European ASP.NET 4.5 Hosting BLOG

BLOG about ASP.NET 4, ASP.NET 4.5 Hosting and Its Technology - Dedicated to European Windows Hosting Customer

European ASP.NET 4.5 Hosting - UK :: Zip File Manipulation in ASP.NET 4.5

clock December 11, 2014 08:16 by author Scott

One of the missing feature of .NET framework was a support for Zip file manipulation such as reading the zip archive, adding files, extracting files, etc. and we were using some third party libraries such as excellent the DotNetZip. In .NET 4.5, we have an extensive support for manipulating .zip files.

First thing that you should do is to add System.IO.Compression assembly as reference to your project. You may also want to reference System.IO.Compression.FileSystem assembly to access three extension methods (from the ZipFileExtensions class) for the ZipArchive class: CreateEntryFromFile,CreateEntryFromFile, and ExtractToDirectory. These extension methods enable you to compress and decompress the contents of the entry to a file.

Let’s cover the bits and pieces that we get from System.IO.Compression assembly at first. The below sample shows how to read a zip archive easily with ZipArchive class:

static void Main(string[] args) {

    const string zipFilePath = @"C:\apps\Sample";

    using (FileStream zipFileToOpen = new FileStream(zipFilePath, FileMode.Open))
    using (ZipArchive archive = new ZipArchive(zipFileToOpen, ZipArchiveMode.Read)) {

        foreach (var zipArchiveEntry in archive.Entries)
                "FullName of the Zip Archive Entry: {0}", zipArchiveEntry.FullName

In this sample, we are opening the zip archive and iterate through the collection of entries. When we run the application, we should see the list of files inside the zip archive:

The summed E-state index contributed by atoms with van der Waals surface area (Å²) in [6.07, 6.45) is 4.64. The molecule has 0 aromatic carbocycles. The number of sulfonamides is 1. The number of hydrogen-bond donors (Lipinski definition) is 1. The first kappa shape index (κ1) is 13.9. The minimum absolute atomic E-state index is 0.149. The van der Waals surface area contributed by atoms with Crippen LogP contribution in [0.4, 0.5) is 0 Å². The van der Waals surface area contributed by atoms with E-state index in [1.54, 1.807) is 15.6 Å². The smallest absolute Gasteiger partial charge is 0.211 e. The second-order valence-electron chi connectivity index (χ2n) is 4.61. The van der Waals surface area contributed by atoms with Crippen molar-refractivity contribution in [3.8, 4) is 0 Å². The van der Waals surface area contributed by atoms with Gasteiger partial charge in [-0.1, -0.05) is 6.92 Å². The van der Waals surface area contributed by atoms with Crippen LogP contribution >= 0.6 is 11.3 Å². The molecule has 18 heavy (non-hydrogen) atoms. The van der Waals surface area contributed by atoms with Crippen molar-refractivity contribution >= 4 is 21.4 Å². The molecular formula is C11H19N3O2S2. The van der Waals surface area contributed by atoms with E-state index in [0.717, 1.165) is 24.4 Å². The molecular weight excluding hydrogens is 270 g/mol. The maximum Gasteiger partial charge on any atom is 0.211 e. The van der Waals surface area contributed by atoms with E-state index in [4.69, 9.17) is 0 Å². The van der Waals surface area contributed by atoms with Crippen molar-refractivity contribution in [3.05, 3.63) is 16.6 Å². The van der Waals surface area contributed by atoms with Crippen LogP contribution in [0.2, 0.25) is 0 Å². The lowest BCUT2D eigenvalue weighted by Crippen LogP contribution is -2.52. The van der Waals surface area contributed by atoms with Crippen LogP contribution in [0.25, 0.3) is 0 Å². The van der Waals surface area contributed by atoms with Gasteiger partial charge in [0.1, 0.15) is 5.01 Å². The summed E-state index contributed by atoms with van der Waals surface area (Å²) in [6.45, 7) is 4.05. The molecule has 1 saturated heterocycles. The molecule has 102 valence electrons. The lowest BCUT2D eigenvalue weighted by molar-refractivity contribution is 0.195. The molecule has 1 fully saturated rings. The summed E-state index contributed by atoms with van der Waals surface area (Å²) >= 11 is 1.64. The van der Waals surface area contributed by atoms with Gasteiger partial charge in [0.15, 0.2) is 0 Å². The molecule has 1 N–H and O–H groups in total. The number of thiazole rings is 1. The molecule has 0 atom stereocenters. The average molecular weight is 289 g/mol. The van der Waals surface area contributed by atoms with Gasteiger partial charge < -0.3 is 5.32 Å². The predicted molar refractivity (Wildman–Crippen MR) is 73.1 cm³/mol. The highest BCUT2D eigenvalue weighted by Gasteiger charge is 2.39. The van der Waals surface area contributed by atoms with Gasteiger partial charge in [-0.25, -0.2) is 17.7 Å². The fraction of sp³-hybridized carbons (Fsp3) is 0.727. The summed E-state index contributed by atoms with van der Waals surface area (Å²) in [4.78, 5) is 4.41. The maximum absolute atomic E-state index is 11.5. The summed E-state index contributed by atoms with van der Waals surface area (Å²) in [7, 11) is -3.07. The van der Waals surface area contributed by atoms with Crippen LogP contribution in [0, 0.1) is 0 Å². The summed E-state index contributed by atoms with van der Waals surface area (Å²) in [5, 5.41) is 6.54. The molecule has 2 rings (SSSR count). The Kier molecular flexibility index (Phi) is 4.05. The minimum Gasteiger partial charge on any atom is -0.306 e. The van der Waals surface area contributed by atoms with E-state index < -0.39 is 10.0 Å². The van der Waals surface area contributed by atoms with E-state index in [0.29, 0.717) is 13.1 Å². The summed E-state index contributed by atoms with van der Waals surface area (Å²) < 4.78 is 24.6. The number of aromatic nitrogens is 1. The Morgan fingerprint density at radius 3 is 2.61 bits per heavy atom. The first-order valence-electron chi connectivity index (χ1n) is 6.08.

It’s also so easy to add a new file to the zip archive:

static void Main(string[] args) {

    const string zipFilePath = @"C:\apps\Sample";

    using (FileStream zipFileToOpen = new FileStream(zipFilePath, FileMode.Open))
    using (ZipArchive archive = new ZipArchive(zipFileToOpen, ZipArchiveMode.Update)) {

        ZipArchiveEntry readMeEntry = archive.CreateEntry("ReadMe.txt");
        using (StreamWriter writer = new StreamWriter(readMeEntry.Open())) {
            writer.WriteLine("Lorem ipsum dolor sit amet...");
            writer.Write("Proin rutrum, massa sed molestie porta, urna...");

        foreach (var zipArchiveEntry in archive.Entries)
                "FullName of the Zip Archive Entry: {0}", zipArchiveEntry.FullName

In this sample, we are adding a file named ReadMe.txt at the root of archive and then we are writing some text into that file.

Extracting files is into a folder is so easy as well. You need reference the System.IO.Compression.FileSystem assembly along with System.IO.Compression assembly as mentioned before for this sample:

static void Main(string[] args) {

    const string zipFilePath = @"C:\apps\Sample";
    const string dirToExtract = @"C:\apps\Sample Pictures\";

    using (FileStream zipFileToOpen = new FileStream(zipFilePath, FileMode.Open))
    using (ZipArchive archive = new ZipArchive(zipFileToOpen, ZipArchiveMode.Update))

There are some other handy APIs as well but it is so easy to discover them by yourself. 

European ASP.NET 4.5 Hosting - UK :: How to Use ListView Control in ASP.NET 4.5

clock July 24, 2014 08:49 by author Scott

ASP.NET 4.5 offer many great feature. Previously, we have discussed about one of new feature on ASP.NET 4.5, Key HTML Editor Features in ASP.NET 4.5. In today post, we will discuss about how to use ListView Control in ASP.NET 4.5